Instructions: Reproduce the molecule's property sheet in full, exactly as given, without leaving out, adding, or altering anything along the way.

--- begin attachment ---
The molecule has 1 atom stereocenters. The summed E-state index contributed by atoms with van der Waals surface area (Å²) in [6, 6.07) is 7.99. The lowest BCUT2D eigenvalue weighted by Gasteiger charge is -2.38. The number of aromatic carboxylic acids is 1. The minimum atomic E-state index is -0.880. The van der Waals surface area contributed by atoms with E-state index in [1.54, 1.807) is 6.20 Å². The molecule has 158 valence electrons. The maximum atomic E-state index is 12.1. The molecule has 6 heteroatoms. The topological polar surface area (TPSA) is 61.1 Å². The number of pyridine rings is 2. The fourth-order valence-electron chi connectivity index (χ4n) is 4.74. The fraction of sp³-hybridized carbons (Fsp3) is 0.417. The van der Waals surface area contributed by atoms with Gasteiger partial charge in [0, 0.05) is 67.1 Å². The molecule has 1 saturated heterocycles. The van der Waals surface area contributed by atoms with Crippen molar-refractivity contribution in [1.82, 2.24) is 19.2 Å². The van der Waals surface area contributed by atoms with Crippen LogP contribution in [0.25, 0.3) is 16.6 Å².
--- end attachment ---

The molecule has 1 atom stereocenters. The summed E-state index contributed by atoms with van der Waals surface area (Å²) in [6, 6.07) is 7.99. The lowest BCUT2D eigenvalue weighted by Gasteiger charge is -2.38. The number of aromatic carboxylic acids is 1. The minimum atomic E-state index is -0.880. The van der Waals surface area contributed by atoms with E-state index in [1.54, 1.807) is 6.20 Å². The molecule has 158 valence electrons. The maximum atomic E-state index is 12.1. The molecule has 6 heteroatoms. The topological polar surface area (TPSA) is 61.1 Å². The number of pyridine rings is 2. The fourth-order valence-electron chi connectivity index (χ4n) is 4.74. The fraction of sp³-hybridized carbons (Fsp3) is 0.417. The van der Waals surface area contributed by atoms with Gasteiger partial charge in [0, 0.05) is 67.1 Å². The molecule has 1 saturated heterocycles. The van der Waals surface area contributed by atoms with Crippen molar-refractivity contribution in [1.82, 2.24) is 19.2 Å². The van der Waals surface area contributed by atoms with Crippen LogP contribution in [0.25, 0.3) is 16.6 Å².